UW's Campbell Leads The Way For Huskies

Washington senior Kailey Campbell tried to fight off a career as a runner. No, she said, I'm going to play soccer.

After playing soccer for several years, she began running as a way to stay in shape on the pitch. She joined the track and field team in high school during her freshman year, and used it to become a better overall athlete. Her coach saw immediate potential, and encouraged the gifted athlete to join the cross country team. For three years, Campbell turned down the opportunity and focused on soccer. But when her senior year of high school arrived, she started to look a little bit further down the road.

"It came down to my senior year, and I knew that if I wanted to run in college, I needed to run cross country," Campbell said.

It turned out to be a greet decision for the Seattle, Wash., native. And being from the area, it was a natural fit for Campbell to attend the University of Washington.

"Washington was a little bit of an athletics choice as well as academics for me, and staying close to my family," Campbell said. "It's really worked out well."

Going from high school cross country to elite-level collegiate competition was a major transition. In high school, Campbell typically ran 15 miles a week.

"My first couple of years at [Washington] were kind of rocky," she said. "Coming in, running 15 to 40 miles a week was definitely really hard. And I was doing that with school at the same time."

But running had become a passion for Campbell, and it was clear that she would stick with it.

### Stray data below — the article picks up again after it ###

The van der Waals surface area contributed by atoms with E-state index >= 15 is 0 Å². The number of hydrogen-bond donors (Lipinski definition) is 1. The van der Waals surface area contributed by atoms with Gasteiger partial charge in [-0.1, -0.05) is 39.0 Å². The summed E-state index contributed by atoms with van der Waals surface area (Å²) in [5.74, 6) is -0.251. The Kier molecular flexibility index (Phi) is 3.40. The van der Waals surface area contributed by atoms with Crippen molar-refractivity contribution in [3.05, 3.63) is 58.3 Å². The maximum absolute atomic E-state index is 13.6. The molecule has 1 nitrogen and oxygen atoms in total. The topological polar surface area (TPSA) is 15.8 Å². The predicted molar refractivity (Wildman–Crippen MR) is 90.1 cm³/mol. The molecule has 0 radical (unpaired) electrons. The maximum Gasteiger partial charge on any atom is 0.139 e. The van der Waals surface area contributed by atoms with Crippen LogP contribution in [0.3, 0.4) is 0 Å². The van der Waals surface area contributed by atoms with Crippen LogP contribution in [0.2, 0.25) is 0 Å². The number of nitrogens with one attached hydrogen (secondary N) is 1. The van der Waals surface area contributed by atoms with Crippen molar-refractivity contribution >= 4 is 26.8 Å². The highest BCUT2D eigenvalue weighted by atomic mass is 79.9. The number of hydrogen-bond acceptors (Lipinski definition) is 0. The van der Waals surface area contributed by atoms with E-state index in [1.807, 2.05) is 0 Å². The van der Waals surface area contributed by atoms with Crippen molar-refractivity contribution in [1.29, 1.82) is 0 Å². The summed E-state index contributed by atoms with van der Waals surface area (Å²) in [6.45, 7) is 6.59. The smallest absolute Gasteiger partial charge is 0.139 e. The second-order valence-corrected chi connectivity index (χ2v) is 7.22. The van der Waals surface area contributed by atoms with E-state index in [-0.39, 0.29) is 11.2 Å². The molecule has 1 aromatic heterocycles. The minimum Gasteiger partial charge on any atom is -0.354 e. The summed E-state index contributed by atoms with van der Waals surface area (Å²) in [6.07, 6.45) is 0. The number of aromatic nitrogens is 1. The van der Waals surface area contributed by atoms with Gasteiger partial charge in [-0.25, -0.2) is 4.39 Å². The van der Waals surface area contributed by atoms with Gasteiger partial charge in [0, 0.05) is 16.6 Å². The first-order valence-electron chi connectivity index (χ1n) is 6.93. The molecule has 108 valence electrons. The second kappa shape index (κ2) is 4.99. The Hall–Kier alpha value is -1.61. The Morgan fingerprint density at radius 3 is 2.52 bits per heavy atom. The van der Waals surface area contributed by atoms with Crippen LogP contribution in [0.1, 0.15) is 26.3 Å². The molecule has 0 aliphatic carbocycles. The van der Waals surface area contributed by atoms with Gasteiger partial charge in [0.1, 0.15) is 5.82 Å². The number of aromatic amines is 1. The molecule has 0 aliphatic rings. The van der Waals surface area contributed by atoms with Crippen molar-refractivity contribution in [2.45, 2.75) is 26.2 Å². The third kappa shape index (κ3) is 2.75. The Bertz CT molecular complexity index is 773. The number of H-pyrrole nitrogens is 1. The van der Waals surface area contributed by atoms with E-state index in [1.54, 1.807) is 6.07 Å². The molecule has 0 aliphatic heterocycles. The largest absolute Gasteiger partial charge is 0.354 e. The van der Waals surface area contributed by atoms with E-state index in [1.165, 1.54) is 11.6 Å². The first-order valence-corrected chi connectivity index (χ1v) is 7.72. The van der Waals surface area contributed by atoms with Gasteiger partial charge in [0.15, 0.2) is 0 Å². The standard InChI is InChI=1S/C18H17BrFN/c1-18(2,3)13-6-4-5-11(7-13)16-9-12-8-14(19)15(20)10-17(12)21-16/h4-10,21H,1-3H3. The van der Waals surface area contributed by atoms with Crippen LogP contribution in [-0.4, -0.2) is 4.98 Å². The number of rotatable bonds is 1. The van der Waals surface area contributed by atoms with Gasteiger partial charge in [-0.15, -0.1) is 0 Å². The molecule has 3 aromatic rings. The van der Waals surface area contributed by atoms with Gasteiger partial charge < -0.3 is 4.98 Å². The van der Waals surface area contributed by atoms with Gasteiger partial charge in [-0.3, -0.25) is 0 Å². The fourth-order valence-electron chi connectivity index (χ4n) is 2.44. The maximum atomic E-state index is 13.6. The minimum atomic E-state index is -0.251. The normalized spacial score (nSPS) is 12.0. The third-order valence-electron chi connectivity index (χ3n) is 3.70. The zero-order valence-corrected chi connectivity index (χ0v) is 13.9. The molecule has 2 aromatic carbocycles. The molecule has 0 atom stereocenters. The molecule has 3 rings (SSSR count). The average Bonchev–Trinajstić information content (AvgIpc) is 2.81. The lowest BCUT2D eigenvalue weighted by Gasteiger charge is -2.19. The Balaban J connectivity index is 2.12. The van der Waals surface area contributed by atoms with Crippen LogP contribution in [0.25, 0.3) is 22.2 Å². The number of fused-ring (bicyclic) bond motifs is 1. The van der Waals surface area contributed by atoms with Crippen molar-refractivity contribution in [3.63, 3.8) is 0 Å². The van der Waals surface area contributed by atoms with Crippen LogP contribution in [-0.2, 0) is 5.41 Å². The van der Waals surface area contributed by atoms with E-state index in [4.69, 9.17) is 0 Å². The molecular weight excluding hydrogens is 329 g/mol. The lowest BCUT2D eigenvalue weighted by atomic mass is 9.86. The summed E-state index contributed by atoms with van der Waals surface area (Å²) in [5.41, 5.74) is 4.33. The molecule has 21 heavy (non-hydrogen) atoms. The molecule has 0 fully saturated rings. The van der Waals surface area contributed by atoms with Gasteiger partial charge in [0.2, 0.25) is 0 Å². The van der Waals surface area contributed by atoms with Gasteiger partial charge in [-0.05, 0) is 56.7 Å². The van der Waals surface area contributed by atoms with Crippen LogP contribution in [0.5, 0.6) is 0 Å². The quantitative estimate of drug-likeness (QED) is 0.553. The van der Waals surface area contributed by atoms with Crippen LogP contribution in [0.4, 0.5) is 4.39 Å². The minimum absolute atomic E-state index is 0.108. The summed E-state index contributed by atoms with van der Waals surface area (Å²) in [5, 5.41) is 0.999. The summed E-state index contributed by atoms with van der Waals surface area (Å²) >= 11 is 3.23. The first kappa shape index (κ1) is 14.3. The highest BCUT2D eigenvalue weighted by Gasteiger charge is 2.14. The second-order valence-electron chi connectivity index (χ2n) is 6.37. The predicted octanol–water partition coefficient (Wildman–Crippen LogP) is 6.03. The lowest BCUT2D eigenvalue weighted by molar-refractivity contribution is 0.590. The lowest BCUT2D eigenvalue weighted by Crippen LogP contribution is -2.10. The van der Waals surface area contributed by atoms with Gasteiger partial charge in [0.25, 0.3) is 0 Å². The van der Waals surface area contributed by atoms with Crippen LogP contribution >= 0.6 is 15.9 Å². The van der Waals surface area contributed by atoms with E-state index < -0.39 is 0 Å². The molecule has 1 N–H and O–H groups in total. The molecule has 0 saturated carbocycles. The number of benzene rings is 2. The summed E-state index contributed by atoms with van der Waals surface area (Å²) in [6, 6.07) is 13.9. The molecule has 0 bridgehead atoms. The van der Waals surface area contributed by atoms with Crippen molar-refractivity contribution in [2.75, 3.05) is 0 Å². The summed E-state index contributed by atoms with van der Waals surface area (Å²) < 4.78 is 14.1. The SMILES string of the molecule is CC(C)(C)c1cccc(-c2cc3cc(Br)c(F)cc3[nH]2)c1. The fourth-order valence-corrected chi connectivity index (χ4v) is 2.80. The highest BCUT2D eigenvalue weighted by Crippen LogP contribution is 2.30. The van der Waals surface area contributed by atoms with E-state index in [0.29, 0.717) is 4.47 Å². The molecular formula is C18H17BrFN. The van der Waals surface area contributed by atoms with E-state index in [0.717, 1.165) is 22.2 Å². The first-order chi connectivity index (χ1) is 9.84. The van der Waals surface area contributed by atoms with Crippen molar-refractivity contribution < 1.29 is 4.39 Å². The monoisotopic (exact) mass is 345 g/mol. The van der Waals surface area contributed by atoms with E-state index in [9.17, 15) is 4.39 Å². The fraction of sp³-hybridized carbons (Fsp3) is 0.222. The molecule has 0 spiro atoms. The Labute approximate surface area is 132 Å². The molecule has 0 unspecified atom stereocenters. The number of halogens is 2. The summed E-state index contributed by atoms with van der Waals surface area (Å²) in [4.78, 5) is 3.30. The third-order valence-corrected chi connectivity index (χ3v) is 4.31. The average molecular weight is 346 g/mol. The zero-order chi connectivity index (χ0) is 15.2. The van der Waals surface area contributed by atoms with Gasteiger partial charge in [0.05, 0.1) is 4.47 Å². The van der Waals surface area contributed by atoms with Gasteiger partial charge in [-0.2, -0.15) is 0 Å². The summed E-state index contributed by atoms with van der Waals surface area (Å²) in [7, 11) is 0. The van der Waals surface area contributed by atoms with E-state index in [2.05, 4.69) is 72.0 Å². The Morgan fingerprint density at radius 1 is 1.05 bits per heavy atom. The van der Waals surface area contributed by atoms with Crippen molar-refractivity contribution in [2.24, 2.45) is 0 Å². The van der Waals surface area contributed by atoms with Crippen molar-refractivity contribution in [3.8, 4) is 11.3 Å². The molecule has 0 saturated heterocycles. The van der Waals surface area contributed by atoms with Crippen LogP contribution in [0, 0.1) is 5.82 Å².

"I really like running because, aside from the whole competition aspect, you get to have your own time to reflect on your day," Campbell said. "It's kind of an energy release. It's stress-relief almost. It's just you out there."

This love and gift of running came as no surprise. Campbell's mother picked up the sport of running in high school herself, and could often be found running and training for marathons during Campbell's childhood.

The young Campbell would get on her bicycle and chase her mother around Green Lake Park, a large area of water and green space in the middle of urban Seattle. As she grew older, she started running with her mother instead of following behind on a bike.

"I think it was up until my senior year of high school, she could still beat me," Campbell said. "And it's definitely something we still do together."

Campbell's mother was a clear influence in her daughter's path to a life of running. She and Campbell's father both had an influence on their daughter's path to becoming a Husky.

"My parents have been really good about letting me make my own choices. But I will say having had my parents both go here, I grew up a Husky," Campbell said. "I did look at other schools, but I liked the blend that UW had. It's really good academics, and the athletic department here has been amazing."

Campbell credits much of her success and development to head coach Greg Metcalf. After admittedly struggling in her first year as a Husky, it was Metcalf's guidance that got her to the next level.

"He's someone that is really looking at the person, and the kind of person that you are and whether he can shape and mold you," Campbell said. "I think that under any other coach, I don't know if I would have had as good of an experience."

Campbell and the Huskies have had a successful 2010 season so far, and are ready for this weekend's Pac-10 Championships. Because the event is taking place in Seattle this year, Campbell is determined to have a good showing.

"The [Pac-10 Championships] are very important to us because it is in our hometown. And not only is it the hometown for my school, but it's also my hometown," Campbell said.

Campbell suffered a knee injury at the Pre-Nationals meet on October 16, but hopes to be ready for post-season competition and realizes that injuries are the name of the game.

"It's a bit frustrating. You come back for your fifth-year senior year, and you want to be perfect. But that's the thing: it's never really perfect," Campbell said. "There's never one day that you feel absolutely great. It's about dealing with those things."

No matter the results of this season, Campbell has found a life-long friend in running.

"After my college career is done," she said, "it's definitely something I'm going to continue doing."

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